12 Therefore, as God’s choice, holy and loved, put on compassion, kindness, humility, gentleness, and patience. 13 Be tolerant with each other and, if someone has a complaint against anyone, forgive each other. As the Lord forgave you, so also forgive each other. 14 And over all these things put on love, which is the perfect bond of unity.
4 Love is patient, love is kind, it isn’t jealous, it doesn’t brag, it isn’t arrogant, 5 it isn’t rude, it doesn’t seek its own advantage, it isn’t irritable, it doesn’t keep a record of complaints, 6 it isn’t happy with injustice, but it is happy with the truth. 7 Love puts up with all things, trusts in all things, hopes for all things, endures all things.
Nowhere in Scripture will you find instructions that say, “Treat your neighbors with kindness, unless their beliefs differ from yours.” Implicit in Paul’s instructions was the understanding that we are to treat all people with compassion, kindness, humility, gentleness, and patience. We are, in fact, to love all people. Admittedly, this becomes more complicated when people’s fundamental beliefs are not the same as yours. Rather than looking at this as a problem and trying to “fix” them, Paul said (cf. especially Romans 14:1-15:7), see it as a way to love extravagantly, working to find unity in unexpected places.
Compassionate God, help me to major in majors and minor in minors—and leave the judging to you. Help me to “put on love, which is the perfect bond of unity.” Amen.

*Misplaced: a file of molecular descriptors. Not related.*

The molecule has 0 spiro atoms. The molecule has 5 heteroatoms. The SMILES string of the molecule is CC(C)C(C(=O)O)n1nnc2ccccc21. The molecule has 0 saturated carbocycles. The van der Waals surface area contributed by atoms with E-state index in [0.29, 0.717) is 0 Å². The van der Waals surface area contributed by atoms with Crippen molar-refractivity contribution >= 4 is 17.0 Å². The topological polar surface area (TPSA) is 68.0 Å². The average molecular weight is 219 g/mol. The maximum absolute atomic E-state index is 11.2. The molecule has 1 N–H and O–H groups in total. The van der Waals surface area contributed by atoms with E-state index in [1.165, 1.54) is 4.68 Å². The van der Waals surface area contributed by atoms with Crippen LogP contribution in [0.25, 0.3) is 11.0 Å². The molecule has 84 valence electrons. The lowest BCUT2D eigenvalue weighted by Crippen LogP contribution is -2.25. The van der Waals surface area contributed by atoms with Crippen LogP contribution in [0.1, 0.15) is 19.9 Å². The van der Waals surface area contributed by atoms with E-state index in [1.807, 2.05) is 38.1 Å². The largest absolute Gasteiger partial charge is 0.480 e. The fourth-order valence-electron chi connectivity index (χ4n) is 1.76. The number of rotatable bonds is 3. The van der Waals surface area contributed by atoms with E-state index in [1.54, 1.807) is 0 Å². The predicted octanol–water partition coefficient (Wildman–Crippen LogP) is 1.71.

* To read Wesley’s entire sermon, “A Catholic Spirit” edited into modern English, click here.
Today’s reflection questions are tough. How do we “love alike” when we do not “think alike?”
All I have to do is scroll through my social media feed or turn on the television, and I’m reminded of how divided we all are right now. There are many people with whom I don’t agree on a variety of issues.
I’ll admit that my coping strategy has been to keep my opinions to myself and avoid conflict. I don’t want to engage in political arguments with people who I love and care about. It really is easier to focus on the those things we do have in common and the love we share as family and friends.
But what about those people with whom I don’t have an existing relationship? I can treat them with civility and respect, but if I’m being honest, that may also mean avoidance and disregard. I don’t think this is what Jesus had in mind when he said “Love your neighbor as yourself.”
As I was reflecting this week on how I might align my heart with my actions and be more intentional in loving the neighbor with whom I disagree, I identified one simple approach. What if I were to end more thoughts with a question mark instead of an exclamation point?
Here’s how it works with the right punctuation.
Someone posts something on Facebook that I do not agree with. My initial response might be: “HOW CAN SHE THINK THAT!” All caps and an exclamation point – you can hear the tone, right? I probably wouldn't write or say this (conflict avoidance) but it’s what I’m thinking, and it’s in my heart.
What could happen if instead of ending that statement with the exclamation point, my response is a question: “How can she think that?” I may still disagree, but I’m opening myself to listen and learn from a different point of view. And, that simple act of listening can be the first step toward understanding, love and a change of heart.
Punctuation does matter. As John Wesley wrote, “May we not be of one heart, though we are not of one opinion?” (question) “Without doubt, we may.” (Definitive statement that ends with a period).
Lord, help me to love my neighbor.
PS: I got a sneak peek of Bishop Michael Curry’s sermon that Resurrection will share this weekend, and it is powerful and inspiring! You won’t want to miss worship. Join us online at cor.org/live Saturday at 5pm or Sunday at 7:30am, 9:15am, 11am or 5pm.
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